My friend lent me her Toyota Corolla and as I put it in my driveway I saw oil drops. I later lifted the the hood and saw oil spilled inside the top of the hood and on the belt every where. It was showing empty on the oil dip stick and a pool of oil under the car on the driver's side.
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If oil drips on a pulley or a belt then the rotation of those objects could sling the oil everywhere, even as high as the bottom of the hood. Most likely an oil leak would have to be above these components and a good guess would be through something like a failed valve cover gasket.
Another possibility is that it is leaking near the front of the car from (oil cooler line, for example) and the wind from driving and the radiator fan could be blowing the oil to a variety of places, but I feel this is less likely to make it to the hood in any significant quantity.
If the oil is leaking this badly then you might be able to start the car (make sure you fill it back up with oil before you start it again) and see if you can watch and see the oil dripping.
Just to be clear, don't drive it when the oil is empty otherwise you will create bigger problems then an oil leak. If you absolutely have to drive it before fixing it, then fill it will oil and check the level frequently to make sure it doesn't get to empty before your final destination.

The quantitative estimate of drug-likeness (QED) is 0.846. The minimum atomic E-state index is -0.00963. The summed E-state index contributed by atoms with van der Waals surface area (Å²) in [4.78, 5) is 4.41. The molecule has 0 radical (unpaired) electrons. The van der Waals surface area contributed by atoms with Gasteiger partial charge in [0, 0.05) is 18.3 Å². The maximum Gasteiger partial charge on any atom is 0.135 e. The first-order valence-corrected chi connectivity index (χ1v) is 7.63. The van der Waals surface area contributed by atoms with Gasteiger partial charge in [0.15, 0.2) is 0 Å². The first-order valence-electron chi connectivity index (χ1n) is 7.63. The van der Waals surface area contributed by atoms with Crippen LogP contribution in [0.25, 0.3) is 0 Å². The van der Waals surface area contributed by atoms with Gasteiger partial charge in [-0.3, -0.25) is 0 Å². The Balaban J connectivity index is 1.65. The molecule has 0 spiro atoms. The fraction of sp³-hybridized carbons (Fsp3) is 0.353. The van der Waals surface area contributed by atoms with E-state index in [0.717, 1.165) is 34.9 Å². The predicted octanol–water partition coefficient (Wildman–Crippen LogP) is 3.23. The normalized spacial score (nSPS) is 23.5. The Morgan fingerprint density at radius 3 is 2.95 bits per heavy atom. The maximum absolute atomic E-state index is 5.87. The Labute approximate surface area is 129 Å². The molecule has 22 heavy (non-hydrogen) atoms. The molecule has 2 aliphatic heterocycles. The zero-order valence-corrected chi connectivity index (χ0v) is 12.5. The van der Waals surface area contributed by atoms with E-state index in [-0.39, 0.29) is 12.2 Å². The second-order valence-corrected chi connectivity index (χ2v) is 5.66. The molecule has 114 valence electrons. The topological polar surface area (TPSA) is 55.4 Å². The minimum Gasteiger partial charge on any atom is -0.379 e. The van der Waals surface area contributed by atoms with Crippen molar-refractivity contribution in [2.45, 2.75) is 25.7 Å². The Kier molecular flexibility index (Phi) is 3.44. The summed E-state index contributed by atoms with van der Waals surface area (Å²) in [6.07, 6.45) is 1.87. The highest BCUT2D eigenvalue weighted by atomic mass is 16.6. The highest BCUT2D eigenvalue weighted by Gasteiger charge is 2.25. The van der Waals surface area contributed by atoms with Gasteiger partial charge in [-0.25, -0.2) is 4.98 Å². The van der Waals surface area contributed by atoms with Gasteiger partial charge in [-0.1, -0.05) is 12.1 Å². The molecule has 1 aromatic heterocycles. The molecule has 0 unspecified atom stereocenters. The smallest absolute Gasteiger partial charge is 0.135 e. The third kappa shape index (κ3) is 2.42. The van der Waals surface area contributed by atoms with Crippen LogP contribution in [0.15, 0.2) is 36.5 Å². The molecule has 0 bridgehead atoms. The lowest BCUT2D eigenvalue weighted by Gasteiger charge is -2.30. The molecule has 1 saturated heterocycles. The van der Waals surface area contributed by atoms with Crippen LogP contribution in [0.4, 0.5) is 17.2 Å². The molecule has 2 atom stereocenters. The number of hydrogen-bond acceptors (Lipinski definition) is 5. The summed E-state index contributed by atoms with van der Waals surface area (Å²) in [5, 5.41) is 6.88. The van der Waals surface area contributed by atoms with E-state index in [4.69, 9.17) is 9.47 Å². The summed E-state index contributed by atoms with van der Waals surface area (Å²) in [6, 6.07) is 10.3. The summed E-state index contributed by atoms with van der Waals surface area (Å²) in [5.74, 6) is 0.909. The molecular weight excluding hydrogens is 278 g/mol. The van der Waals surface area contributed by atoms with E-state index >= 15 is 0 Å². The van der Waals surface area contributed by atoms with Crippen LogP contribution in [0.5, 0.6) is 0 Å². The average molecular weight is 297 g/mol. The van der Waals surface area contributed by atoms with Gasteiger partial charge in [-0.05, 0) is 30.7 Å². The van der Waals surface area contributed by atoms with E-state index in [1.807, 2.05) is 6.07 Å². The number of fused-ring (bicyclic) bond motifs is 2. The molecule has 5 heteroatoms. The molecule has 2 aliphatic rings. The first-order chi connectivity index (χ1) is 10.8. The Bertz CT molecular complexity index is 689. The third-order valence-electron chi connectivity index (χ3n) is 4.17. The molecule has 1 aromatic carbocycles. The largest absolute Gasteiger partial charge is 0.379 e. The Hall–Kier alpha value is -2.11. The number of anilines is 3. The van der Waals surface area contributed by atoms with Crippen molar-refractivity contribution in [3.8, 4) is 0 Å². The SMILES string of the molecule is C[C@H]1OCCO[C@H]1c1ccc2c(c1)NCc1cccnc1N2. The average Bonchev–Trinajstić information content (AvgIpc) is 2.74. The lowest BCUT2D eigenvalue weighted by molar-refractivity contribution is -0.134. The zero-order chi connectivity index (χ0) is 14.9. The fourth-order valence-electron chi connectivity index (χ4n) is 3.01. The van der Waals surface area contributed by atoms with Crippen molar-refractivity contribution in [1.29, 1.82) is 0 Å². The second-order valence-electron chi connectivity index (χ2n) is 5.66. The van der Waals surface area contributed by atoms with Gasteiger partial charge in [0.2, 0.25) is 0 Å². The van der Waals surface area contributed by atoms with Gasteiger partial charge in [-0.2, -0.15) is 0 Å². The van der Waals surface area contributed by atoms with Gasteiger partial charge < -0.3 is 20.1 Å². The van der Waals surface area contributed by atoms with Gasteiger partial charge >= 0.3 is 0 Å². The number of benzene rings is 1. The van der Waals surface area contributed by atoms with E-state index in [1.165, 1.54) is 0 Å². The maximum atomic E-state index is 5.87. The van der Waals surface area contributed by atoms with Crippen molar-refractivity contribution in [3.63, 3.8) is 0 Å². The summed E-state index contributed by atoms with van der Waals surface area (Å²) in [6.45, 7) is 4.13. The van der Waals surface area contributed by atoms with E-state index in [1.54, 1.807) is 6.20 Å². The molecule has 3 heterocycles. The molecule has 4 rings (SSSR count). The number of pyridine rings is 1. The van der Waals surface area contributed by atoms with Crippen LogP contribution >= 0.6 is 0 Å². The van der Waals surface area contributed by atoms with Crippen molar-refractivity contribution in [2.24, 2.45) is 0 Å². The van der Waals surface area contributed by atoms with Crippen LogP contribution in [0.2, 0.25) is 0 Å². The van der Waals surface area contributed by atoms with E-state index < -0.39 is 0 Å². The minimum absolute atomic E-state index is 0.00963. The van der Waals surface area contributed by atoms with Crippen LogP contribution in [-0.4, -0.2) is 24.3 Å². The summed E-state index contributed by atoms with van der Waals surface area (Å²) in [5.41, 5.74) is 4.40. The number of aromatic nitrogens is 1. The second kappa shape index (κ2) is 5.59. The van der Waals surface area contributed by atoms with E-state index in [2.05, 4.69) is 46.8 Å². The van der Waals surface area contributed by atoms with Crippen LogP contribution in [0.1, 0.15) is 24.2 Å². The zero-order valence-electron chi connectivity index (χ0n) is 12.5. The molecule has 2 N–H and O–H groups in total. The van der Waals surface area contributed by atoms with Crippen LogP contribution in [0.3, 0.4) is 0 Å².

First job is to refill the engine with oil. Check for the correct oil in your vehicles hand book or ask at your local parts counter. Check with the vehicles owner for a history of any oil leaks. Do not start or drive the vehicle without oil. Check for the oil filler cap having been replaced correctly. Check that the PCV hoses are in place and in good condition. The PCV system vents the engine and if it is not in good working order the engine crankcase will become pressurised and force oil out of seals and joints. If the oil comes into contact with rotating parts it will be flung around the engine compartment leaving the mess you describe. With oil replaced in the engine, being mindful of rotating parts, run the engine and look for a leak. Steam cleaning is the ideal way to clean up the mess, but you can use an aerosol can of brake cleaner on a cold turned off engine, together with rags or paper towels. Hot parts could ignite the brake cleaner, but it does evaporate very quickly.
I second everything jzd and Allan Osborne recommend. I would also suggest that you clean the excess oil off before re-filling. Once you've refilled the engine with oil let the car sit for a couple hours and do a visual inspection to see if oil is leaking again and if so, from where. That will help immensely with troubleshooting.
If there is no leak then Allan Osbornes suggestions make the most sense.
As far as what could have caused this, I had an oil pump fail once and oil was coated on everything. Gaskets are the probable cause but thats speculation.
Now for practical purposes - I'd suggest that you fill the engine with oil and have it towed to a mechanic if the leak is so bad that it's emptying the 5 quarts of oil in a short period of time. Repairing a seized engine is going to be very costly and you might be faced with a replacement.